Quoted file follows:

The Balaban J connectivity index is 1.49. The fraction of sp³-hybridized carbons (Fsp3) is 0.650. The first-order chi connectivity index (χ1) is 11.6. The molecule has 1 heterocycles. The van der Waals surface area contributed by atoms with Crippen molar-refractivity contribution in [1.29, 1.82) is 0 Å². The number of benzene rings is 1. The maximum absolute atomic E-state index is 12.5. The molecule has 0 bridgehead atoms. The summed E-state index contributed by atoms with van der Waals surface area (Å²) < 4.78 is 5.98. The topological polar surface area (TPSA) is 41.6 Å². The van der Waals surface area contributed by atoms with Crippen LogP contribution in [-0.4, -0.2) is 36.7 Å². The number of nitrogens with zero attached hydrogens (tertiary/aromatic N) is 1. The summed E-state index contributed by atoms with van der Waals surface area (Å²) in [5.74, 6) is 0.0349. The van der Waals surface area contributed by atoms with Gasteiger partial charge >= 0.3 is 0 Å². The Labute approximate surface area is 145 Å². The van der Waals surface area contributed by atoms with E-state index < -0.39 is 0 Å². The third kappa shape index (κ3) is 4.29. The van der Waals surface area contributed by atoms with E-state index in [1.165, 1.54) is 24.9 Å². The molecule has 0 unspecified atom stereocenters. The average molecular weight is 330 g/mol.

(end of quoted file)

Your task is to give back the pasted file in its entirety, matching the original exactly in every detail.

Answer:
The Balaban J connectivity index is 1.49. The fraction of sp³-hybridized carbons (Fsp3) is 0.650. The first-order chi connectivity index (χ1) is 11.6. The molecule has 1 heterocycles. The van der Waals surface area contributed by atoms with Crippen molar-refractivity contribution in [1.29, 1.82) is 0 Å². The number of benzene rings is 1. The maximum absolute atomic E-state index is 12.5. The molecule has 0 bridgehead atoms. The summed E-state index contributed by atoms with van der Waals surface area (Å²) < 4.78 is 5.98. The topological polar surface area (TPSA) is 41.6 Å². The van der Waals surface area contributed by atoms with Crippen LogP contribution in [-0.4, -0.2) is 36.7 Å². The number of nitrogens with zero attached hydrogens (tertiary/aromatic N) is 1. The summed E-state index contributed by atoms with van der Waals surface area (Å²) in [5.74, 6) is 0.0349. The van der Waals surface area contributed by atoms with Gasteiger partial charge >= 0.3 is 0 Å². The Labute approximate surface area is 145 Å². The van der Waals surface area contributed by atoms with E-state index < -0.39 is 0 Å². The third kappa shape index (κ3) is 4.29. The van der Waals surface area contributed by atoms with E-state index in [1.165, 1.54) is 24.9 Å². The molecule has 0 unspecified atom stereocenters. The average molecular weight is 330 g/mol.